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Fitness and Photography for Fun - A blog on staying fit by hiking and doing photography by David Mendosa

Custer State Park‏

May 22nd, 2010 · No Comments

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Custer State Park feels like the center of the Black Hills. The park is actually at the southeastern side of the Black Hills.

But this large state park is more than 70,000 acres of forest and meadow with probably more wildlife than than all the other nearby hills. To me the prize is one of the world’s largest herds of free-roaming bison (American buffalo). More than 1,500 of these dark, huge animals find shelter in the forest and fodder in the meadows.

The meadows are like a large, long glade of rolling grassland. Even better, the Wildlife Loop Road runs through it for 18 miles. I took that route again and again for each of the past four days. On most of those days I went out at sunrise and sunset and visited other sites during the rest of the day that I wrote about earlier.

To me, visiting Custer State Park was the most rewarding part of my trip to the Black Hills. I feel this because it brought me closer to nature.

Seeing buffalo was what I most wanted to do. And I did.

The shot that I like the most is less than technically perfect. Early one morning in a dense fog I saw hundreds of buffalo on both sides of the road and on the road itself. But on the skyline what really grabbed my attention were this pair:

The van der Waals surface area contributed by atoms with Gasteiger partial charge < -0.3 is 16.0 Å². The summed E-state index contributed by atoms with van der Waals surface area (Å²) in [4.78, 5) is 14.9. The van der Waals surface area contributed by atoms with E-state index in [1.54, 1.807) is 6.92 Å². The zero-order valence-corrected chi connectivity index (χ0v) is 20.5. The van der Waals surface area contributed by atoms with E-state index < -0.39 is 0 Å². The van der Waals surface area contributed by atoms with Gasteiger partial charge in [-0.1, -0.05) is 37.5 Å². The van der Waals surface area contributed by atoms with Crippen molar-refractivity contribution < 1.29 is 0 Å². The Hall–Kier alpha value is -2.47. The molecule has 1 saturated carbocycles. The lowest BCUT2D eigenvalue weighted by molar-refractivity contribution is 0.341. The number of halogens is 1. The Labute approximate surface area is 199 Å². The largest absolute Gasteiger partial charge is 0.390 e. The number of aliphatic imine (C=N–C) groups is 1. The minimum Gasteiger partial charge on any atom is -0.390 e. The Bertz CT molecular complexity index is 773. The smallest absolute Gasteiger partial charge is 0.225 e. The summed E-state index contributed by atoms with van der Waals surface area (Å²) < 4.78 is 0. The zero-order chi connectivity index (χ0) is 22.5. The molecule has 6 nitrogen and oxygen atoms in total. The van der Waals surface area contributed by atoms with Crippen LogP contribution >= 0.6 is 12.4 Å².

A Pair of Buffalo

A Pair of Buffalo

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Here is another skyline shot of another buffalo on another, better day:

On the Skyline

On the Skyline

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A Pause While Drinking Mud

A Pause While Drinking Mud

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But it was the feral burros that were so much fun. On two trips down the Wildlife Loop they came right up to my SUV. The big attraction turned out to be my side-view mirrors.

A Scratching Post for Burros

A Scratching Post for Burros

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Another Burro Takes Its Turn

Another Burro Takes Its Turn

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Two Gentle Burros

Two Gentle Burros

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Late one evening I came across this elk at the edge of the forest. The elk here are particularly shy, because people hunt them in all the rest of South Dakota.

A Young Elk

A Young Elk

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Of course, the most plentiful wildlife were deer and pronghorns.

This Pronghorn Was So Close That My Camera Couldn't Capture More

This Pronghorn Was So Close That My Camera Couldn't Capture More

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Only twice before have I ever come across wild turkeys. But I saw them three times during my visit to Custer State Park.

A Wild Turkey

A Wild Turkey

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The park also contains some spectacular scenery. At this lake dramatic rock formations rise directly from the water’s edge.

Sylvan Lake

Sylvan Lake

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The most dramatic rock formations are “The Needles.” And the most dramatic of them all is “The Needles Eye.”

The Needles Eye

The Needles Eye

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Strangely, my prejudice almost stopped me from visiting Custer State Park. I despise the man for whom the park was named, George Armstrong Custer. I despise his hubris and stupidity. But the park is a lot better.

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Posted in: Photography, South Dakota

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